Is there a better way write Back Tracking algorithm?

TL;DR : Sometimes we may create many &mut references to a shared status, Is there any solution to save the 8-bit waste of multiple &mut pointer?

minimal example:

#[derive(Debug)]
struct Counter<'a>(&'a mut i32,i32); // &mut counting result, current step length.
impl<'a:'b,'b> Counter<'a>{
    fn forward(&'b mut self,step:i32)->Counter<'b>{
        *self.0+=step;
        Counter(self.0,step)
    }
}
impl Drop for Counter<'_>{
    fn drop(&mut self){
        *self.0-=self.1;
    }
}
fn silly_usage(){
    let mut a=0i32;
    let mut counter0=Counter(&mut a,0);
    {
        let mut counter2=counter0.forward(2);
        println!("counter2 is available in this scope, value is {:?}, while counter0 is not available in this scope",counter2);
        // here, both counter0 and counter1 points to &mut a, there might be an extra 8-byte cost
        // is it possible to eliminate this extra 8-byte cost?
        // LLVM might optimize it here, but LLVM do not always work, since we could add more fields in struct, and thus counter and counter2 might have different value.
        {
            let mut counter5=counter2.forward(3);
            dbg!(counter5);
        }
        dbg!(counter2);
    }
    dbg!(counter0);
}

Real world program (Backtracking) that may generate multiple &mut references to a shared status

the current Back Tracking algorithm I wrote contains a "status", which looks like

fn dfs<const N:usize>(mut status: T<N>) -> T<N> where [(); 2*N+1]:{
    //println!("{status:?}");
    if check::<N>(&status) {println!("{:?}",&status[1..]);return status}
    for op in get_all_ops::<N>(&status){
        let mut legal=true;
        status=forward::<N>(status,op,&mut legal);
        if legal{
            status=dfs::<N>(status);
            if check::<N>(&status) {return status}
            status=back_tracking::<N>(status,op)
        }
    }
    status
}
(whole program)

#![feature(generic_const_exprs)]
type T=[i32;2*N+1];
fn dfs(mut status: T) -> T where [(); 2*N+1]:{
    //println!("{status:?}");
    if check::(&status) {println!("{:?}",&status[1..]);return status}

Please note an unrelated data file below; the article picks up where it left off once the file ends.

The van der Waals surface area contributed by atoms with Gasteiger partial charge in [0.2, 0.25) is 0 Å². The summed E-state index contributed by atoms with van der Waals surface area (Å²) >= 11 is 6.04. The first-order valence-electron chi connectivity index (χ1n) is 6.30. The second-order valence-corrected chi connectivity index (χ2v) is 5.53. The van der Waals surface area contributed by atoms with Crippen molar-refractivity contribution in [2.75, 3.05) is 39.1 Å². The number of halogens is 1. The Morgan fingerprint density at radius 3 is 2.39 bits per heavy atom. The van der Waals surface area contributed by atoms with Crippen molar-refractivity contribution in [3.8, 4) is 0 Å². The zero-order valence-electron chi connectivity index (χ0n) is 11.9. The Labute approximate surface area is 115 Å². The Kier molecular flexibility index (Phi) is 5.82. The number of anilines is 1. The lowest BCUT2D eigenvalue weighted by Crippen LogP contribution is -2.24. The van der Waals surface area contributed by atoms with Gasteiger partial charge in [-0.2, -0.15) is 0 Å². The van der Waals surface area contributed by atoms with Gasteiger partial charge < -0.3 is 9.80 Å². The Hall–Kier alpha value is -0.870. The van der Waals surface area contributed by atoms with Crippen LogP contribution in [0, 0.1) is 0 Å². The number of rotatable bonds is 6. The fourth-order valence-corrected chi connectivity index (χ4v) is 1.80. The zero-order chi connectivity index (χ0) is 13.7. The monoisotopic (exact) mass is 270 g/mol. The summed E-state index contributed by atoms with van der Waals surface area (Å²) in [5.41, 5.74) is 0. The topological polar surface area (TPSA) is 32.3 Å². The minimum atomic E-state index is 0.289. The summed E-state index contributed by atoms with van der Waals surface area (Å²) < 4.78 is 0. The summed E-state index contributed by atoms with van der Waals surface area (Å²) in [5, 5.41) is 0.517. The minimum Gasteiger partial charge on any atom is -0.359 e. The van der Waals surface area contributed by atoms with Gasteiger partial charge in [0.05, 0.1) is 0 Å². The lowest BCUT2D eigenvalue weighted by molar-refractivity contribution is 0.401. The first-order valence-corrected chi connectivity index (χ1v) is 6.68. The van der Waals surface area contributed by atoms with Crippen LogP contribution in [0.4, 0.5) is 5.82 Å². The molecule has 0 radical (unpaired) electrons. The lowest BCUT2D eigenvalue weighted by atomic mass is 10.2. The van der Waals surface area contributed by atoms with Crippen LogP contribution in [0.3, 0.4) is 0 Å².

for op in get_all_ops::(&status){
        let mut legal=true;
        status=forward::(status,op,&mut legal);
        if legal{
            status=dfs::(status);
            if check::(&status) {return status}
            status=back_tracking::(status,op)
        }
    }
    status
}
#[inline(always)]
fn check(s:&T)->bool where [(); 2*N+1]:{
    s[0]==1
}
fn forward(mut s:T,op:(i32,i32),legal:&mut bool)->T where [(); 2*N+1]:{
    //print!("op={op:?}  ");
    if s[op.1 as usize] + s[(1+op.0+op.1) as usize]==0 /*should delete while scanning for N=4k+1 and N=4k+2*/&& (1+op.0+op.1) != 2*N as i32 -1{
        s[op.1 as usize]=op.0;
        s[(1+op.0+op.1) as usize]=op.0;
        s[0]-=1;
    } else {*legal=false}
    //println!("fw:{s:?},legal={legal}");
    s
}
fn back_tracking(mut s:T,op:(i32,i32))->T where [(); 2*N+1]:{
    s[op.1 as usize]=0;
    s[(1+op.0+op.1) as usize]=0;
    s[0]+=1;
    s
}
fn get_all_ops(s:&T)->impl IntoIterator where [(); 2*N+1]:{
    let a=s[0];
    (1..2*N as i32-a).map(move |x|(a,x))
}
fn test() where [(); 2*N+1]:{
    let mut s:T=std::array::from_fn(|x|((x as i32)-2*(N as i32)).max(0));
    s[0]=N as i32;
    dfs::(s);
}
fn main(){
//    test::<3>();
//    test::<4>();
    test::<5>();
    test::<6>();
//    test::<7>();
//    test::<8>();
    test::<9>();
    test::<10>();
//    test::<11>();
//    test::<12>();
    test::<13>();
    test::<14>();
//    test::<15>();
//    test::<16>();
    test::<17>();
    test::<18>();
//    test::<19>();
//    test::<20>();
    test::<21>();
    test::<22>();
//    test::<23>();
//    test::<24>();
    test::<25>();
    test::<26>();
//    test::<27>();
//    test::<28>();
    test::<29>();